A couple of years ago, while on a leisurely reading spree, I stumbled upon this very terse yet meaningful quote: “The spoken flies, the written stays”. An almost literal translation of the Latin proverb verba volent, scripta manent, this reflection on the power and intrinsic value of the written word has had an enduring and ubiquitous influence in the realm of literature. The written bears witness to the chronicles of time, it functions as incontrovertible testimony to the existence of events past and affords us a way to preserve knowledge, information, ideas and memories. While Socrates maintained that the written word is the enemy of memory, Salman Rushdie in his 2019 Booker short-listed novel Quichotte ponders the lobotomization of culture in a fast-paced digital world where memory has become an ephemeral “caricature of the instant”, a series of vanishing photographs with no sense of narrative or history. It is a debate we can take up in less tumultuous times but for the time being, I would like to move forward with Rushdie’s thought to emphasize upon the imperishable nature of the story, or the written word to be precise, as an unprecedented crisis has brought human civilization to the brink of effacement.The ravages of the coronavirus disease upon the humankind has probably given some verisimilitude to the dystopic imaginations of Stephen King or Ray Bradbury and as fiction comes close to the reality of the world today, one cannot stress enough on the import and value of not only just the written narrative, but also the visual. Creativity functions as a talisman in times of adversity and there are numerous examples in history to vouch for this claim. The first work of literature that comes to my mind, that channels the zeitgeist of an uncertain world amidst a pandemic is T.S. Eliot’s The Wasteland, published in 1922, as the Spanish Flu ended and the Great Depression began. The first half of the 20th century bore witness to two world wars, a pandemic and an economic crisis and it is in the backdrop of such turmoil that W.B Yeats composed the poem “The Second Coming” which speaks of an unknown and inconspicuous threat to mankind- “a rough beast” that “slouches towards Bethlehem to be born”. Yeats’ mystical vision of the universe and his belief that the world was on the threshold of an apocalyptic revelation does not seem transcendental anymore as the “blood-dimmed tide is loosed” upon the world. If we retrace our steps back to the 14th century to the time of the bubonic plague or the Black Death in Europe, we come across some of the finest works of literature- Chaucer’s Canterbury Tales, Boccaccio’s Decameron and Langland’s Pier’s Plowman- works that form the canon of literature today. The pestilence stricken years of 16th and 17th century saw the likes of William Shakespeare and Ben Jonson, the stalwart playwrights producing some of their best works amidst frequent stringent quarantine measures. Daniel Defoe, as a five year old boy documented his experience of the plague year in London in A Journal of the Plague Year but the most enduring legacy of the London Plague has to be Sir Isaac Newton’s contributions to the realm of science that changed the trajectory of physics and mathematics forever. Liberated from the curriculum constraints of the University of Cambridge, Newton’s year of “social distancing” was his annus mirabilis or “year of wonders” as he discovered differential and integral calculus, delved into optics and formulated the theory of gravitation.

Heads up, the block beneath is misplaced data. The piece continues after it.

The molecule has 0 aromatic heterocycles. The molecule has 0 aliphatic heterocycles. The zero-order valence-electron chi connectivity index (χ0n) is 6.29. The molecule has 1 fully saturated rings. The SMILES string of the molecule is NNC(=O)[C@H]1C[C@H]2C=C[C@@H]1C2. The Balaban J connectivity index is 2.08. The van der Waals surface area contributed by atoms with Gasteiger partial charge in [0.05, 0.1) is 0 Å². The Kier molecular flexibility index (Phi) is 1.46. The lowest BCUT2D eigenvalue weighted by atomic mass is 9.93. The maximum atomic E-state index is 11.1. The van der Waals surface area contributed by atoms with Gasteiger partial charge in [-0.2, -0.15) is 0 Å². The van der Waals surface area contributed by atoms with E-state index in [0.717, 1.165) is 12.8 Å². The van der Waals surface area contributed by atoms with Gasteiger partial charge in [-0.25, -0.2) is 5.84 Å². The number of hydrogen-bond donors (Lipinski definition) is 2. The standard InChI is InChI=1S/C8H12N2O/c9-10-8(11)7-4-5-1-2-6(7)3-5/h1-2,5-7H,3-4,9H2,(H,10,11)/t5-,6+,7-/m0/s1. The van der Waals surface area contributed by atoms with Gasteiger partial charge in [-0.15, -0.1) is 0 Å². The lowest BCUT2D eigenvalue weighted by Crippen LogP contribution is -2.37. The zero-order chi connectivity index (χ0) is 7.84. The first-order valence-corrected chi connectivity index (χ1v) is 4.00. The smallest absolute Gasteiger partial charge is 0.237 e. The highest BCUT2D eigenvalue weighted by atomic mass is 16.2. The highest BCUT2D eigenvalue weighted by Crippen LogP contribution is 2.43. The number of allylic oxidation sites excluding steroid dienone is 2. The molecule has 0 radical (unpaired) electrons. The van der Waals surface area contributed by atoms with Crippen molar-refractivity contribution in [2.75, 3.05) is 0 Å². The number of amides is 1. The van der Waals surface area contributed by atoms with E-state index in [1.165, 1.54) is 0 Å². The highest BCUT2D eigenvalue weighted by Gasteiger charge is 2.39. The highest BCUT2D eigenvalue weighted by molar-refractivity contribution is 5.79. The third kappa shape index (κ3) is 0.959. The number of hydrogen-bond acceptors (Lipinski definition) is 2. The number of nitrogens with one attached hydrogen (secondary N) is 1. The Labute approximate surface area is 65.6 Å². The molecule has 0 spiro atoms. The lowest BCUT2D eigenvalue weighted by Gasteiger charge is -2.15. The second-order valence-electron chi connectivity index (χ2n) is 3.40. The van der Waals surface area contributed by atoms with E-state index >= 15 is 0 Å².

The COVID-19 pandemic has caused a major disruption in our otherwise insouciant attitude towards life and has forced us to reflect and introspect on the ramifications of the vicissitudes of life in times of crisis. Conversations with friends, family and acquaintances during this isolation period has almost invariably elicited frustrated remonstrations and complaints about lockdown measures and the lack of volition thereof.But the one person that I am constantly reminded of as we try to tuck ourselves away amidst a growing sense of public disquiet and trepidation, is none other than Anne Frank whose life in confinement in the Secret Annexe was way worse than ours for we are at least privy to the comfort of our own homes and the sublimity of nature, the pink supermoon and the kalboisakhi. In times of a global cataclysm, we need to learn our lessons of resilience and readjustment from Frank’s words: “How wonderful it is that nobody need wait a single moment before starting to improve the world”. Yes, we need not even move out of our own homes to do so. Small acts of kindness, small changes to our lifestyle, cheerful conversations with loved ones, a positive outlook and an alert conscience are all we need to be equipped with as we strive towards a healthy and disease free world. Our enforced state of solitude may well give us the vibes of an existence inside an Edward Hopper painting but as we look out of our windows into an eerily empty townscape and feel despair and despondency creep in, it would be a good time to remind ourselves of Vincent Van Gogh, the Dutch post-impressionist painter, who painted The Starry Night in the confines of a mental asylum.The Krakatoa volcano exploded a couple of days ago which is largely believed to be one of the inspirations behind the pink sky in the background of Edvard Munch’s famed painting The Scream. The painting itself is symbolic of the anxiety of the human condition, much relatable to our times. My point here is that creativity can strike at any moment; the onus is upon us to harness and channelize it in the best way possible.